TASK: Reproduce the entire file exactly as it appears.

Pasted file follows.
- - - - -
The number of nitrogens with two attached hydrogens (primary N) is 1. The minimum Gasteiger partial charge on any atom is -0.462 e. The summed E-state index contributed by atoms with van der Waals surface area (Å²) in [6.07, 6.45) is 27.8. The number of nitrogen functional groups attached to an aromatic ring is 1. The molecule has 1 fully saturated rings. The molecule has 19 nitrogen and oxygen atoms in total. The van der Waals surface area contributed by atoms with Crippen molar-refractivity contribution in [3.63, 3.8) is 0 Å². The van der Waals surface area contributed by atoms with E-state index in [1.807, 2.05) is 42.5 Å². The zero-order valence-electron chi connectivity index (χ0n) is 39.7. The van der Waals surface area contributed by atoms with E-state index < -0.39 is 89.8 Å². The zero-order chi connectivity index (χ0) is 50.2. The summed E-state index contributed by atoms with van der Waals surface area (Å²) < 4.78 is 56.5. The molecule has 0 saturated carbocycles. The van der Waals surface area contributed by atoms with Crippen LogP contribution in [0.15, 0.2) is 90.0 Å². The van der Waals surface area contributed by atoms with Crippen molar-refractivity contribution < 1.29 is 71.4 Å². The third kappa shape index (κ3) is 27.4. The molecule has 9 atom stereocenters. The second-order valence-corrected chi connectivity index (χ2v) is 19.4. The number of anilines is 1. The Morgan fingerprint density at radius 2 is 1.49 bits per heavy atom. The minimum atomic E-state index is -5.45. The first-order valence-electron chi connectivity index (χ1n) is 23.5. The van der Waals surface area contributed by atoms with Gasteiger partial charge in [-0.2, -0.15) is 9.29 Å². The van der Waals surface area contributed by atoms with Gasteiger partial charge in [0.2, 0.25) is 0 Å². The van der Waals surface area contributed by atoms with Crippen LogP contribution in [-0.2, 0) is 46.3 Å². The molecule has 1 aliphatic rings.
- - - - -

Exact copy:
The number of nitrogens with two attached hydrogens (primary N) is 1. The minimum Gasteiger partial charge on any atom is -0.462 e. The summed E-state index contributed by atoms with van der Waals surface area (Å²) in [6.07, 6.45) is 27.8. The number of nitrogen functional groups attached to an aromatic ring is 1. The molecule has 1 fully saturated rings. The molecule has 19 nitrogen and oxygen atoms in total. The van der Waals surface area contributed by atoms with Crippen molar-refractivity contribution in [3.63, 3.8) is 0 Å². The van der Waals surface area contributed by atoms with E-state index in [1.807, 2.05) is 42.5 Å². The zero-order valence-electron chi connectivity index (χ0n) is 39.7. The van der Waals surface area contributed by atoms with E-state index < -0.39 is 89.8 Å². The zero-order chi connectivity index (χ0) is 50.2. The summed E-state index contributed by atoms with van der Waals surface area (Å²) < 4.78 is 56.5. The molecule has 0 saturated carbocycles. The van der Waals surface area contributed by atoms with Crippen LogP contribution in [0.15, 0.2) is 90.0 Å². The van der Waals surface area contributed by atoms with Crippen molar-refractivity contribution < 1.29 is 71.4 Å². The third kappa shape index (κ3) is 27.4. The molecule has 9 atom stereocenters. The second-order valence-corrected chi connectivity index (χ2v) is 19.4. The number of anilines is 1. The Morgan fingerprint density at radius 2 is 1.49 bits per heavy atom. The minimum atomic E-state index is -5.45. The first-order valence-electron chi connectivity index (χ1n) is 23.5. The van der Waals surface area contributed by atoms with Gasteiger partial charge in [-0.2, -0.15) is 9.29 Å². The van der Waals surface area contributed by atoms with Gasteiger partial charge in [0.2, 0.25) is 0 Å². The van der Waals surface area contributed by atoms with Crippen LogP contribution in [-0.2, 0) is 46.3 Å². The molecule has 1 aliphatic rings.